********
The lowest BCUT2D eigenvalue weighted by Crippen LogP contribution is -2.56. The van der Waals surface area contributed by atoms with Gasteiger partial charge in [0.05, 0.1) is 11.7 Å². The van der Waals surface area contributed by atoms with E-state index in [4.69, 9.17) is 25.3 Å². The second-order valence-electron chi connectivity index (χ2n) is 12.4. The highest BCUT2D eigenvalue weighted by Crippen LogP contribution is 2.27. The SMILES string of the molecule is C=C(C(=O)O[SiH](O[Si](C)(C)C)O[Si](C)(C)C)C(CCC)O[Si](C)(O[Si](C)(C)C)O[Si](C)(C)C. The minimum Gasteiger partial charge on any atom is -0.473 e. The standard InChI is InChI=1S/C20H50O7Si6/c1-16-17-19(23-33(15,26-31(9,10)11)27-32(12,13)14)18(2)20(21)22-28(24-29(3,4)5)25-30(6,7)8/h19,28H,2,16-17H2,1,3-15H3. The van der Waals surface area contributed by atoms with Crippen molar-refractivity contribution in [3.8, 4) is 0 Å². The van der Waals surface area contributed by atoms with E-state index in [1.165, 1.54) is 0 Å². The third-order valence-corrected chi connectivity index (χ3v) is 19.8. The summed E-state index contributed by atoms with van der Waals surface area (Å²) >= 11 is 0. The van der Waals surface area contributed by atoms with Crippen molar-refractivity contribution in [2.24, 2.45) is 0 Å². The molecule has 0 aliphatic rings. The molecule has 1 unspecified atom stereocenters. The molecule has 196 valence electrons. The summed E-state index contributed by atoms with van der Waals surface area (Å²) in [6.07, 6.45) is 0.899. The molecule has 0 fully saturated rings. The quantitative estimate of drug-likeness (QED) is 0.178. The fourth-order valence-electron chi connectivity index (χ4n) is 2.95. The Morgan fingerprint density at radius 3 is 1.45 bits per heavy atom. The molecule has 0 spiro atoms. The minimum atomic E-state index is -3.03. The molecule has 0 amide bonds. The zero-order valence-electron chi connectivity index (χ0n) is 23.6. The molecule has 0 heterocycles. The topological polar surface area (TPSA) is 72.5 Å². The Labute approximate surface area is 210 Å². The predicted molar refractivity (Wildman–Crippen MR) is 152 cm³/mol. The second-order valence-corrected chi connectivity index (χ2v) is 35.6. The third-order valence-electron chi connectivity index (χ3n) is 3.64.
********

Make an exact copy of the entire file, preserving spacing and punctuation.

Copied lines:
The lowest BCUT2D eigenvalue weighted by Crippen LogP contribution is -2.56. The van der Waals surface area contributed by atoms with Gasteiger partial charge in [0.05, 0.1) is 11.7 Å². The van der Waals surface area contributed by atoms with E-state index in [4.69, 9.17) is 25.3 Å². The second-order valence-electron chi connectivity index (χ2n) is 12.4. The highest BCUT2D eigenvalue weighted by Crippen LogP contribution is 2.27. The SMILES string of the molecule is C=C(C(=O)O[SiH](O[Si](C)(C)C)O[Si](C)(C)C)C(CCC)O[Si](C)(O[Si](C)(C)C)O[Si](C)(C)C. The minimum Gasteiger partial charge on any atom is -0.473 e. The standard InChI is InChI=1S/C20H50O7Si6/c1-16-17-19(23-33(15,26-31(9,10)11)27-32(12,13)14)18(2)20(21)22-28(24-29(3,4)5)25-30(6,7)8/h19,28H,2,16-17H2,1,3-15H3. The van der Waals surface area contributed by atoms with Crippen molar-refractivity contribution in [3.8, 4) is 0 Å². The van der Waals surface area contributed by atoms with E-state index in [1.165, 1.54) is 0 Å². The third-order valence-corrected chi connectivity index (χ3v) is 19.8. The summed E-state index contributed by atoms with van der Waals surface area (Å²) >= 11 is 0. The van der Waals surface area contributed by atoms with Crippen molar-refractivity contribution in [2.24, 2.45) is 0 Å². The molecule has 0 aliphatic rings. The molecule has 1 unspecified atom stereocenters. The molecule has 196 valence electrons. The summed E-state index contributed by atoms with van der Waals surface area (Å²) in [6.07, 6.45) is 0.899. The molecule has 0 fully saturated rings. The quantitative estimate of drug-likeness (QED) is 0.178. The fourth-order valence-electron chi connectivity index (χ4n) is 2.95. The Morgan fingerprint density at radius 3 is 1.45 bits per heavy atom. The molecule has 0 spiro atoms. The minimum atomic E-state index is -3.03. The molecule has 0 amide bonds. The zero-order valence-electron chi connectivity index (χ0n) is 23.6. The molecule has 0 heterocycles. The topological polar surface area (TPSA) is 72.5 Å². The Labute approximate surface area is 210 Å². The predicted molar refractivity (Wildman–Crippen MR) is 152 cm³/mol. The second-order valence-corrected chi connectivity index (χ2v) is 35.6. The third-order valence-electron chi connectivity index (χ3n) is 3.64.